The Power of Indian Tribes to Tax the Income of Professional Athletes and Entertainers who Perform in Indian Country Note


Drew K. Barber

Document Type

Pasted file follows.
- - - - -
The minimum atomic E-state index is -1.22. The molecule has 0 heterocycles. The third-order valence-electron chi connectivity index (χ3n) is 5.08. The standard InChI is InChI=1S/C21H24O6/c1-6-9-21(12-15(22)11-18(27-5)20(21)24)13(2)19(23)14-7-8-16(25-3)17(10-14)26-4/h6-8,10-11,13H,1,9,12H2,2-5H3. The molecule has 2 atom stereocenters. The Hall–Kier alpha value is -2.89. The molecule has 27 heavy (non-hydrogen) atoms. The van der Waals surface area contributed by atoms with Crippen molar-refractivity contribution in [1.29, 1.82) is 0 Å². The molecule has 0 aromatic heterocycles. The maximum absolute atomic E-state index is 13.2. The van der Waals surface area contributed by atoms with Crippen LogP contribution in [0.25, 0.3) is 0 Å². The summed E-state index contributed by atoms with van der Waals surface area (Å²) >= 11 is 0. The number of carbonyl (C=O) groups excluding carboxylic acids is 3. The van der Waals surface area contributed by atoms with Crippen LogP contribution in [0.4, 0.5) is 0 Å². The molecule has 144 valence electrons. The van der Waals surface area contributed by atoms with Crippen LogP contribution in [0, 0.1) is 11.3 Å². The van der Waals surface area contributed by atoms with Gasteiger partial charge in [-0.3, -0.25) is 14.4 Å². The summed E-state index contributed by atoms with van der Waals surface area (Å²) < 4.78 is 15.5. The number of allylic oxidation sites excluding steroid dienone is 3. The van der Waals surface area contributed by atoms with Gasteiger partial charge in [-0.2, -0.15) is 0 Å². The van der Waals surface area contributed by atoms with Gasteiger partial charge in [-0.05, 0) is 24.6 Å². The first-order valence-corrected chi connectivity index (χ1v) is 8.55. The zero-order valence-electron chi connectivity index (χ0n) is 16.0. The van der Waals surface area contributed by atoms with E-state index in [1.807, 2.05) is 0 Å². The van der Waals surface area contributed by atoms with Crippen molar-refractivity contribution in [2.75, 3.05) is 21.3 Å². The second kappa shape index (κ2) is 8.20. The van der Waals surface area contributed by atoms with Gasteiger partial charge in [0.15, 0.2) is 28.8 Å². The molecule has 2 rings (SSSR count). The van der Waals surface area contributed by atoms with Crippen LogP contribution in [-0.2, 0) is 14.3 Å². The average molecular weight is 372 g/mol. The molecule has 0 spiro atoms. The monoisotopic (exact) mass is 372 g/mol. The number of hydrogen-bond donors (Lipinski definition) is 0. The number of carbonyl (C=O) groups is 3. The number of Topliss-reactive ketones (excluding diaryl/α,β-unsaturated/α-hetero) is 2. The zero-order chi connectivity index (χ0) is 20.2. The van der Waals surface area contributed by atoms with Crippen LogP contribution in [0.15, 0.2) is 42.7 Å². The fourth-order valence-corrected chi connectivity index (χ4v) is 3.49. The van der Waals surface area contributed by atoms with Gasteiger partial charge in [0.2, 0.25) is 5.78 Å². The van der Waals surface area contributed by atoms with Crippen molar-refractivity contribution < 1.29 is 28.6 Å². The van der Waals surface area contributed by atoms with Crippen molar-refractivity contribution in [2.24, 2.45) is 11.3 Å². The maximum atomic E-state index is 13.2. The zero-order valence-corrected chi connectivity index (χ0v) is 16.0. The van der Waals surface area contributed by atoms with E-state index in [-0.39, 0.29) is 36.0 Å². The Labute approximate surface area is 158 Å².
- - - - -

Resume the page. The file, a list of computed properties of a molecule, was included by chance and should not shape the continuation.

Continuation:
Athletes and entertainers represent some of the highest paid individuals in the United States today. Historically, these individuals perform in various states throughout the country and pay state income taxes to each state they earn income in. With the recent rise of athletic and entertainment venues in Indian Country, more athletes and entertainers are earning income in Indian Country. For example, the Mohegan Tribe owns and operates the Mohegan Sun Arena on its reservation in Connecticut and the Arena annually hosts hundreds of professional athletic and entertainment events. Because the Mohegan Sun Arena is located in Connecticut, athletes and entertainers who perform at the Arena and receive compensation are currently subject to Connecticut's state income tax. However, as a federally-recognized Tribe, the Mohegan Tribe possesses the power to tax, including the power to tax non-member Indians doing business on the Mohegan Reservation. Although the Mohegan Tribe does not currently levy an income tax on the athletes and entertainers who perform at the Mohegan Sun Arena, the prospect of double taxation raises the question of which sovereign is really the proper taxing entity-the State or the Tribe? This Note proposes an equitable tax framework that resolves this double taxation quandary.

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